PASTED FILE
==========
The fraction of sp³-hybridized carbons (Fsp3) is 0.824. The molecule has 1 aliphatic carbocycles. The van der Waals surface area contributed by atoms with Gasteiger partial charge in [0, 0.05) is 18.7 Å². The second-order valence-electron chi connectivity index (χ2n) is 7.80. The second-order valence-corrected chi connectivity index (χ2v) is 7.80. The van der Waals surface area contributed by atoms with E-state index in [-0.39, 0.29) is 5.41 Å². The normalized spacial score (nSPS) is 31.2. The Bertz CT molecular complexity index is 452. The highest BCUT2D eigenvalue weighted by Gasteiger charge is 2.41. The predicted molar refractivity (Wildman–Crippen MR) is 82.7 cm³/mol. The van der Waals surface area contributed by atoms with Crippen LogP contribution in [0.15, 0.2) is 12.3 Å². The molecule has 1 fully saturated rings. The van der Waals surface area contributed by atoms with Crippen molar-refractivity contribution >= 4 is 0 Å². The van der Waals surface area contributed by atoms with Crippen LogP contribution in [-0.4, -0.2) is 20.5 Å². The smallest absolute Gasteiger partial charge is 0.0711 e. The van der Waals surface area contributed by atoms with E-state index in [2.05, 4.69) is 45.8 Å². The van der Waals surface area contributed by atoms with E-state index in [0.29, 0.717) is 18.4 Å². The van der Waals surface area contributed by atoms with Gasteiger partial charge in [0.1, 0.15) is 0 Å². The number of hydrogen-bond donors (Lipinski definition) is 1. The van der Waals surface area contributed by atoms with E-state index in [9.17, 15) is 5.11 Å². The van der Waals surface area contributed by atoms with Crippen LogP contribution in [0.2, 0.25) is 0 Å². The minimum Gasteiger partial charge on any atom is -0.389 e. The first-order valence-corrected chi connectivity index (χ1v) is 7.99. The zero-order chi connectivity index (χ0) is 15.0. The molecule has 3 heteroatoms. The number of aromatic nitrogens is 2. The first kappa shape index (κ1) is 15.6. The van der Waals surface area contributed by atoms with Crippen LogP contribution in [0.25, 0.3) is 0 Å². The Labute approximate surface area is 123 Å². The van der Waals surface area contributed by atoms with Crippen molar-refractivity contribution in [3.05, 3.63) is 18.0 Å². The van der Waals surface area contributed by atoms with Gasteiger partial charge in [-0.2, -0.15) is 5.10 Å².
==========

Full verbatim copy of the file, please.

The fraction of sp³-hybridized carbons (Fsp3) is 0.824. The molecule has 1 aliphatic carbocycles. The van der Waals surface area contributed by atoms with Gasteiger partial charge in [0, 0.05) is 18.7 Å². The second-order valence-electron chi connectivity index (χ2n) is 7.80. The second-order valence-corrected chi connectivity index (χ2v) is 7.80. The van der Waals surface area contributed by atoms with E-state index in [-0.39, 0.29) is 5.41 Å². The normalized spacial score (nSPS) is 31.2. The Bertz CT molecular complexity index is 452. The highest BCUT2D eigenvalue weighted by Gasteiger charge is 2.41. The predicted molar refractivity (Wildman–Crippen MR) is 82.7 cm³/mol. The van der Waals surface area contributed by atoms with Crippen LogP contribution in [0.15, 0.2) is 12.3 Å². The molecule has 1 fully saturated rings. The van der Waals surface area contributed by atoms with Crippen molar-refractivity contribution >= 4 is 0 Å². The van der Waals surface area contributed by atoms with Crippen LogP contribution in [-0.4, -0.2) is 20.5 Å². The smallest absolute Gasteiger partial charge is 0.0711 e. The van der Waals surface area contributed by atoms with E-state index in [2.05, 4.69) is 45.8 Å². The van der Waals surface area contributed by atoms with E-state index in [0.29, 0.717) is 18.4 Å². The van der Waals surface area contributed by atoms with Gasteiger partial charge in [0.1, 0.15) is 0 Å². The number of hydrogen-bond donors (Lipinski definition) is 1. The van der Waals surface area contributed by atoms with E-state index in [9.17, 15) is 5.11 Å². The van der Waals surface area contributed by atoms with Crippen LogP contribution in [0.2, 0.25) is 0 Å². The minimum Gasteiger partial charge on any atom is -0.389 e. The first-order valence-corrected chi connectivity index (χ1v) is 7.99. The zero-order chi connectivity index (χ0) is 15.0. The molecule has 3 heteroatoms. The number of aromatic nitrogens is 2. The first kappa shape index (κ1) is 15.6. The van der Waals surface area contributed by atoms with Crippen LogP contribution in [0.25, 0.3) is 0 Å². The Labute approximate surface area is 123 Å². The van der Waals surface area contributed by atoms with Crippen molar-refractivity contribution in [3.05, 3.63) is 18.0 Å². The van der Waals surface area contributed by atoms with Gasteiger partial charge in [-0.2, -0.15) is 5.10 Å².